Did the culprit open 27,000 accounts to get this data?

    If so, why no alarm bells?
    If not then why are all our eggs in one basket?

  • rate this

    Comment number 459.

    I don't understand this differs from the government selling our data to insurance companies, without our knowledge/permission.

    Why is it criminal in this case but not when the civil service do it?

    The end result is still "personal details about your life.... passed on to potentially an unscrupulous individual who will try and behave like a maverick and capitalise on your life"

  • rate this

    Comment number 458.

    453 rememberdurruti.

    Wander down to your local high street and find a building society. Haven't seen Nationwide or the various local mutuals implicated in any of the things you list.

  • rate this

    Comment number 457.

    For a long time I have practised a simple 'honey trap' - every organisation I have dealings with has a slightly different version of my 'personal details' - that way I can at least tell who let them out when I find that my data is somewhere it should not be... and then take appropriate action.

  • rate this

    Comment number 456.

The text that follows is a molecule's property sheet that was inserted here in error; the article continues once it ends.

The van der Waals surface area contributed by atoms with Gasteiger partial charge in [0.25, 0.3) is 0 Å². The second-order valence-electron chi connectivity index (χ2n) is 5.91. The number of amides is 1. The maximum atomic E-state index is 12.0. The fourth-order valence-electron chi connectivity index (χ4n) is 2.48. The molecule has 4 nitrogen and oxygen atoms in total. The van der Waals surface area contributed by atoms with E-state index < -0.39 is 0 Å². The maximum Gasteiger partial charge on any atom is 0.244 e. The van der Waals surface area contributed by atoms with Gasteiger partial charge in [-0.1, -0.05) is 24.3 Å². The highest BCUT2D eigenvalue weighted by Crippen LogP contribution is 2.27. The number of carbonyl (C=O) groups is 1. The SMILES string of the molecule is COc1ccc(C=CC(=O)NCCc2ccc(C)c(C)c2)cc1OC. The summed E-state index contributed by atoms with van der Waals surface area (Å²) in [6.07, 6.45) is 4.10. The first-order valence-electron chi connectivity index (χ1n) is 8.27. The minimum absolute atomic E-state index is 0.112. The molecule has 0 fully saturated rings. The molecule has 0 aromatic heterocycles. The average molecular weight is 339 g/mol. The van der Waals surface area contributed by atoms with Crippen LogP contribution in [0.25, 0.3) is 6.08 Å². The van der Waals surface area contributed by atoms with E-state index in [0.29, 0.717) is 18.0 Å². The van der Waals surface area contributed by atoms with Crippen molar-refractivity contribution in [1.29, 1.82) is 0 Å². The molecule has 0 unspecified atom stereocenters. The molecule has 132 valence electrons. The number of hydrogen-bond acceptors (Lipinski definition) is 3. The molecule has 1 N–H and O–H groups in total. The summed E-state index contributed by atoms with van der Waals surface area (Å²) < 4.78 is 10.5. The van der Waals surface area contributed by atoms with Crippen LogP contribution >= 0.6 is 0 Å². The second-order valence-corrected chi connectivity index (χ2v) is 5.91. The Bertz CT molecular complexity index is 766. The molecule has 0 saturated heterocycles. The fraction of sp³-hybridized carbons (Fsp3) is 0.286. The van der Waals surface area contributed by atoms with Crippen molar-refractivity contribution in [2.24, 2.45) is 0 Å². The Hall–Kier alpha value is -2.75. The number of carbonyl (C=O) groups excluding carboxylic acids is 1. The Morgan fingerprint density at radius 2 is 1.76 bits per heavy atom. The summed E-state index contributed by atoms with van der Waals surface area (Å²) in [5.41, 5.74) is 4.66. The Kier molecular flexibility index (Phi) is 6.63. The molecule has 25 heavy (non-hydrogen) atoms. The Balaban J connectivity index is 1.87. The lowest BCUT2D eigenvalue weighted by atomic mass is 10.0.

449 Arthur Daley. I don't think I see myself as a bank apologist. I just feel uncomfortable about joining the scathing criticism of Barclays on this blog long before the true facts are available. I also don't like the idea that the true culprit in this (the data thief) is overlooked. To my mind, accepting a salary from a bank and then stealing its data for sale to the highest bidder is immoral.

  • rate this

    Comment number 455.

    I feel really confident about using my mobile phone to make payments. Safe and secure as per the Bankleys Bark ad. I'm sure that it wont be hacked via Angry Burds whatever they are. But I am worried that they may be attracted by nectar points

  • rate this

    Comment number 454.

    Having been told by Barclays on Friday that they are increasing some of their fees by 500% from April, I hope that if they have breached then their fine is increase by 500%. 500K is a drop in the ocean for them and thus no deterrent

  • rate this

    Comment number 453.

    If we could find a bank in the UK that doesn't rig interest rates, manipulate energy markets, offer bribes to certain countries, launder drug cartel money, lend money to drug cartels, rig exchange rates, reward failure etc... We would 'bank elsewhere'
    Until then we are stuck with what we have now. No wonder the UK attracts this bunch of fraudsters given the protection they get here.

  • rate this

    Comment number 452.

    HSBC laundered billions and billions over a period of years for terrorists in the ME and cartels in Mexico. Result? Authorities decide not to prosecute as criminal charges could collapse the bank so fined them instead a tiny amount made from their ill gotten cash.

    Liberty Reserve charged for money laundering and is shut down instantly. There is no consistency and bankers have immunity.

  • rate this

    Comment number 451.

    449. Arthur Daley - "Bank apologists